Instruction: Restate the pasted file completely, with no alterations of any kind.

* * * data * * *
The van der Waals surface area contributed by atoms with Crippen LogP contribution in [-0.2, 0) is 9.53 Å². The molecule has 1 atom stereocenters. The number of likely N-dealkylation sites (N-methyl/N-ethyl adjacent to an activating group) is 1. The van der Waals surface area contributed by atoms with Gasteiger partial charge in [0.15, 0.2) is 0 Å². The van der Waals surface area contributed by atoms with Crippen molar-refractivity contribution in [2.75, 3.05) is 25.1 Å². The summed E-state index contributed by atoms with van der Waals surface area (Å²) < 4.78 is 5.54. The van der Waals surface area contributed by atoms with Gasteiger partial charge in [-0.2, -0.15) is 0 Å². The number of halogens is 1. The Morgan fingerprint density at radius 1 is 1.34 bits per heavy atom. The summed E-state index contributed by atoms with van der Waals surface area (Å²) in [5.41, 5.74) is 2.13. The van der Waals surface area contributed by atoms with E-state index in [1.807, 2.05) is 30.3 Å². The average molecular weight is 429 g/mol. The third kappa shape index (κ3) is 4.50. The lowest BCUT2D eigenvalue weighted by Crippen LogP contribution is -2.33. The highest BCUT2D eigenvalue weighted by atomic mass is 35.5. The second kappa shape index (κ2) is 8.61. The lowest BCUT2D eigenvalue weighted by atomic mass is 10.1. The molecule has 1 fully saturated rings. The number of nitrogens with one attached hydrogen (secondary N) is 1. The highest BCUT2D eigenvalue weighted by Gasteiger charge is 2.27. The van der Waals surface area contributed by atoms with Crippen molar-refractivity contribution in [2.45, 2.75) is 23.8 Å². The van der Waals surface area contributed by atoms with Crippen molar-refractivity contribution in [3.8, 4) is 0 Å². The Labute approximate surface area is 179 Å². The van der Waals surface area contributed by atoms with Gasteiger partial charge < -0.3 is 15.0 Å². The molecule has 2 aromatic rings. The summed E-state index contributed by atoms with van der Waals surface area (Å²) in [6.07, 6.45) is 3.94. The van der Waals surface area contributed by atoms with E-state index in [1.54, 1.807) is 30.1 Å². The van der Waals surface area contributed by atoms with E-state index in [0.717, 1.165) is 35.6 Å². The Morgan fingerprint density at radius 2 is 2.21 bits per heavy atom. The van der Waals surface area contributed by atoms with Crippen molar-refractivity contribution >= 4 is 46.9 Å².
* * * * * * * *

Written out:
The van der Waals surface area contributed by atoms with Crippen LogP contribution in [-0.2, 0) is 9.53 Å². The molecule has 1 atom stereocenters. The number of likely N-dealkylation sites (N-methyl/N-ethyl adjacent to an activating group) is 1. The van der Waals surface area contributed by atoms with Gasteiger partial charge in [0.15, 0.2) is 0 Å². The van der Waals surface area contributed by atoms with Crippen molar-refractivity contribution in [2.75, 3.05) is 25.1 Å². The summed E-state index contributed by atoms with van der Waals surface area (Å²) < 4.78 is 5.54. The van der Waals surface area contributed by atoms with Gasteiger partial charge in [-0.2, -0.15) is 0 Å². The number of halogens is 1. The Morgan fingerprint density at radius 1 is 1.34 bits per heavy atom. The summed E-state index contributed by atoms with van der Waals surface area (Å²) in [5.41, 5.74) is 2.13. The van der Waals surface area contributed by atoms with E-state index in [1.807, 2.05) is 30.3 Å². The average molecular weight is 429 g/mol. The third kappa shape index (κ3) is 4.50. The lowest BCUT2D eigenvalue weighted by Crippen LogP contribution is -2.33. The highest BCUT2D eigenvalue weighted by atomic mass is 35.5. The second kappa shape index (κ2) is 8.61. The lowest BCUT2D eigenvalue weighted by atomic mass is 10.1. The molecule has 1 fully saturated rings. The number of nitrogens with one attached hydrogen (secondary N) is 1. The highest BCUT2D eigenvalue weighted by Gasteiger charge is 2.27. The van der Waals surface area contributed by atoms with Crippen molar-refractivity contribution in [2.45, 2.75) is 23.8 Å². The van der Waals surface area contributed by atoms with Crippen molar-refractivity contribution in [3.8, 4) is 0 Å². The Labute approximate surface area is 179 Å². The van der Waals surface area contributed by atoms with Gasteiger partial charge < -0.3 is 15.0 Å². The molecule has 2 aromatic rings. The summed E-state index contributed by atoms with van der Waals surface area (Å²) in [6.07, 6.45) is 3.94. The van der Waals surface area contributed by atoms with E-state index in [1.54, 1.807) is 30.1 Å². The van der Waals surface area contributed by atoms with E-state index in [0.717, 1.165) is 35.6 Å². The Morgan fingerprint density at radius 2 is 2.21 bits per heavy atom. The van der Waals surface area contributed by atoms with Crippen molar-refractivity contribution >= 4 is 46.9 Å².